(Mladen Antonov/AFP/Getty Images)

On Tuesday, state regulators released draft rules for hydraulic fracturing, a controversial drilling technique known as fracking. Energy companies hope the new rules will give them the green light to tap into previously inaccessible oil reserves. But environmental groups say fracking contaminates groundwater, pollutes the air and even induces earthquakes. We’ll discuss the benefits and risks of fracking, as well as the proposed regulations.

Guests:
Lauren Sommer, science and environment reporter for KQED Public Radio
Catherine Reheis-Boyd, president of the Western States Petroleum Association
Bill Allayaud, California director of government affairs with the Environmental Working Group, a non-profit environmental advocacy group
Kathleen McGinty, senior vice president and managing director of Strategic Growth for Weston Solutions, Inc. and former secretary of the Pennsylvania Department of Environmental Protection

  • Frank

    A few psychopathic scoundrels hope to make a short-term profit through fracking while destroying California’s environment for the next 10,000 years. Fracking illustrates everything that is wrong with how American capitalism works, which rapes the environment and treats all life as disposable. These energy companies are to the environment what Charles Manson was to Sharon Tate, and they know it. In fact, they’re proud of it.

  • Gyre54

    Many in Oklahoma and Arkansas believe that fracking is causing the large increase in seismic activity they’ve experienced in the last few years. One would hope that California would behave in a very careful, and independent way, being aware of this, instead of taking it’s lead from the oil and gas industry. After all, we do happen to exist in the largest quake zone in the country.

  • Wes

    I think that the regulatory questions surrounding fracking are not the questions we should be asking. It is more important to consider why it is necessary to take all of that carbon out of the ground in the first place. Since burning so much carbon is known to be detrimental to all, then just leave it in the ground.

  • John

    Ms. Reheis-Boyd makes the claim that hydraulic fracturing benefits the consumer. That may be true, but it misses the point that the risks and hazards associated with fracking are localized to the communities where the drilling occurs. Isn’t this just another case of privatizing the profits while socializing the risk? This consumer/voter thinks governmental oversight should trump claims of trade secrets and corporate profits.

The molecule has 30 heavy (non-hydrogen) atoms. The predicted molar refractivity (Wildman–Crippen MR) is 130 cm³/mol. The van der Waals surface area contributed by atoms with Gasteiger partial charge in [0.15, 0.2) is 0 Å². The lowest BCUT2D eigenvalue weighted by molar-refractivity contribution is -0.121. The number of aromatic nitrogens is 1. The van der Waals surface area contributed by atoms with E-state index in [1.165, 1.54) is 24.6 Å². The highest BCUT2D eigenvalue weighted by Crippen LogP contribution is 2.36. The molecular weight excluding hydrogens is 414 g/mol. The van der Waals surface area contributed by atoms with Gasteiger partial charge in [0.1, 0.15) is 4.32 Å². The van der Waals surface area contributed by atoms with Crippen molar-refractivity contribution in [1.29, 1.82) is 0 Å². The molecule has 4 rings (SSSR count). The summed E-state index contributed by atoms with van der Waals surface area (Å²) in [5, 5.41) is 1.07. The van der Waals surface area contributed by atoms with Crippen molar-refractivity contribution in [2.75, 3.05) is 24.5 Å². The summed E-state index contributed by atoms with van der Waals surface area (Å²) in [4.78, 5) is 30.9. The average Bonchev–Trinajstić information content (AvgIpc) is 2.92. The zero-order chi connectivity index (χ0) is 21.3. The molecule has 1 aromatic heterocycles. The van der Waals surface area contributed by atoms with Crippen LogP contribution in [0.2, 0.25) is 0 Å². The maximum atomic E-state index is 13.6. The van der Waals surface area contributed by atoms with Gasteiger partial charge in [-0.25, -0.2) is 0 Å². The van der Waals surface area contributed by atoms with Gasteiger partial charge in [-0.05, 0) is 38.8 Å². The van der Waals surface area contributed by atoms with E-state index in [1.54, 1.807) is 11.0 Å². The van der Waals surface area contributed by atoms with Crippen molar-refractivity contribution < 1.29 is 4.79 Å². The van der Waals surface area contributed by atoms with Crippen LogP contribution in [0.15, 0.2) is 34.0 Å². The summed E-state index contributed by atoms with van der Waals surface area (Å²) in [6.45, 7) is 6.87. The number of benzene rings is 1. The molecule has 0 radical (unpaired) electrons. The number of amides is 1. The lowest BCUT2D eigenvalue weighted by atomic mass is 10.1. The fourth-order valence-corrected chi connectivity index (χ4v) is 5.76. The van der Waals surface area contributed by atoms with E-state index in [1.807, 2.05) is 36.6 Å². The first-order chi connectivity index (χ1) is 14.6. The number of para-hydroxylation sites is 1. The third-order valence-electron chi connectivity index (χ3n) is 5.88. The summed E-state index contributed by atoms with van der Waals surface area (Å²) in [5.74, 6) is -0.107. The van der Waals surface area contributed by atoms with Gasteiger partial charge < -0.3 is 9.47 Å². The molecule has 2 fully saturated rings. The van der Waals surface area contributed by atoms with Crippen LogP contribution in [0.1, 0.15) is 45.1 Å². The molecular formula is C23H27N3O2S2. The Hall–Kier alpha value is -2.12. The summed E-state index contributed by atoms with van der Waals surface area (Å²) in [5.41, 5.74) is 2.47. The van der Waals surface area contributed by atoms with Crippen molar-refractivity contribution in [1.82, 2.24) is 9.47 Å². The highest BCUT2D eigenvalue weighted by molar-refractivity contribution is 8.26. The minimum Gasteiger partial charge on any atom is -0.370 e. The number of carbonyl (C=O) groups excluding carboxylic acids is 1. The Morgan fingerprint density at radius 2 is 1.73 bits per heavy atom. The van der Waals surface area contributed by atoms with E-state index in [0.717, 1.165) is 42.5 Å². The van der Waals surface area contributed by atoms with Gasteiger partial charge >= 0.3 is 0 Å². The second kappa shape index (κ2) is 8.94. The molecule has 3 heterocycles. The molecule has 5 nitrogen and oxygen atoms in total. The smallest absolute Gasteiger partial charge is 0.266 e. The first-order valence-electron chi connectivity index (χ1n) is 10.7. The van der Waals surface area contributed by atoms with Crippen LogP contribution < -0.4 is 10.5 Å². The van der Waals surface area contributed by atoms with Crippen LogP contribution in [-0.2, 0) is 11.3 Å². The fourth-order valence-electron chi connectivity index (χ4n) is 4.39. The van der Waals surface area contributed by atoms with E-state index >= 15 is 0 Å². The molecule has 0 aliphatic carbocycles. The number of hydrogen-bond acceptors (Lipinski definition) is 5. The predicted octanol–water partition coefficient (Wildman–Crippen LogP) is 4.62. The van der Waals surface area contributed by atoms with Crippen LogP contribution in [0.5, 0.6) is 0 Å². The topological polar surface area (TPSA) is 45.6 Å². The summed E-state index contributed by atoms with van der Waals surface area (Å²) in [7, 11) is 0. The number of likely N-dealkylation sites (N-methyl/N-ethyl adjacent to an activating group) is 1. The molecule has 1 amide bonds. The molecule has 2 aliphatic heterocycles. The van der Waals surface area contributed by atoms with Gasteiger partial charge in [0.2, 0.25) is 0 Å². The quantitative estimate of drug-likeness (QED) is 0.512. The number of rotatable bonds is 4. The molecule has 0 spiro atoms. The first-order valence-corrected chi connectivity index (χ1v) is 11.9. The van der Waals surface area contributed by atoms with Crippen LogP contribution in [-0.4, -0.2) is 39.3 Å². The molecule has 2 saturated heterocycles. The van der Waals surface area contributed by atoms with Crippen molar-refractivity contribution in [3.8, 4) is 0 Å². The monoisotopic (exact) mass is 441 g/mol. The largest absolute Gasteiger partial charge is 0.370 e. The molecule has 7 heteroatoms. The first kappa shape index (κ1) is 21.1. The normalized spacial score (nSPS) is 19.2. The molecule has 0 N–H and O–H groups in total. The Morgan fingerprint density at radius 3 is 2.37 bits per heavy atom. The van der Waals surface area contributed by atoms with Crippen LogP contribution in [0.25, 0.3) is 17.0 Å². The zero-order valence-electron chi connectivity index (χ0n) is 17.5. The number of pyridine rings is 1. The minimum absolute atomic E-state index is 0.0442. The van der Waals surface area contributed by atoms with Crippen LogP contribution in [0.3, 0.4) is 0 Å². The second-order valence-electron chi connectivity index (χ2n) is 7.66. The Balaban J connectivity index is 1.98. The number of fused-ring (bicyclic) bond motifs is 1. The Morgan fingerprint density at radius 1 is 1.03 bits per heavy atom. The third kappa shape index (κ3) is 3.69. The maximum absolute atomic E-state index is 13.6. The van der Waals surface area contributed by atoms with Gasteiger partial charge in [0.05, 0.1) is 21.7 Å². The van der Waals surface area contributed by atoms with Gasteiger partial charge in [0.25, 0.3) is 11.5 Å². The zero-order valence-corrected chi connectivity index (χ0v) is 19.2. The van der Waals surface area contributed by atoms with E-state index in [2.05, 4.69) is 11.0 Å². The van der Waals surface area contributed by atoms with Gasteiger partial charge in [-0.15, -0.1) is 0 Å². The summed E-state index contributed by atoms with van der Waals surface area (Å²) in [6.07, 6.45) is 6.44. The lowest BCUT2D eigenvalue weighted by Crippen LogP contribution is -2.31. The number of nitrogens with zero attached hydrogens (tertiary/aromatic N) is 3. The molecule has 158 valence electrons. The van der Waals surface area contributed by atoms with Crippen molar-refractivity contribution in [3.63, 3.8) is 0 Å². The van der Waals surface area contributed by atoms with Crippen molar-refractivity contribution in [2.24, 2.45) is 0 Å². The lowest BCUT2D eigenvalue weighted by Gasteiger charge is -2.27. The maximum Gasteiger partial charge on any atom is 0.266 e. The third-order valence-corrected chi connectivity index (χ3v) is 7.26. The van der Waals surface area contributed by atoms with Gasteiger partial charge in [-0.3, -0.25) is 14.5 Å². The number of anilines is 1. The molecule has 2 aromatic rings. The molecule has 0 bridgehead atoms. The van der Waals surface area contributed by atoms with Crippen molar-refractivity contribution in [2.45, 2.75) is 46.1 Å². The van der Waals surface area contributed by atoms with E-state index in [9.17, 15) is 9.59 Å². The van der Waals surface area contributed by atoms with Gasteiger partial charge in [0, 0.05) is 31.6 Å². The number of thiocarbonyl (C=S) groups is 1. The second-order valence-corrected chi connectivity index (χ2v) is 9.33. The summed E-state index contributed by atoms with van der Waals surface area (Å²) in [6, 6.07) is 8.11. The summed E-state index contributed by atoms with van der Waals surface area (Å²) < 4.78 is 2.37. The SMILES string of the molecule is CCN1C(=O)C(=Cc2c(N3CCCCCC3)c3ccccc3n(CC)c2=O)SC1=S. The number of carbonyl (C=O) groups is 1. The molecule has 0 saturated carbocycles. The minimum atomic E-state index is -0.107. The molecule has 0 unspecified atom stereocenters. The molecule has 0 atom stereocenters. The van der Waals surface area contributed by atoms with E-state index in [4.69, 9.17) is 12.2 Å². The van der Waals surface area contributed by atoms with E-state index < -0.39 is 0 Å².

• Regarding earthquakes – there are substantial amounts of evidence showing that fracking contributes to seismic instability in the UK, Oklahoma, Texas, Sweden, Denmark… let’s not volunteer to be the world’s biggest earthquake laboratory, for the benefit of the oil companies. What’s the rush (to judgment)?

  • James

    in an era where WATER, not oil, will be the defining issue, fracking is a very bad idea. 1. Petroleum is still a finite resource so let’s just go to alternatives NOW. 2. Once ground water is contaminated, it is gone, period, and good water is also a finite resource. 3. Millions and millions of gallons of water are required by these wells and there is no safe way to deal with the contaminated water that results. 4. It is a very bad idea to frack in major earthquake country, nuff said.

    United States of Haliburton… They will never be held accountable until they are required to disclose their chemicals because then there is no way to prove that they have destroyed our wells.

  • Irvin Dawid

    Is it true that CA has the largest ‘shale oil’ reserves in the U.S.?

    The International Energy Agency just reported on Tuesday that ”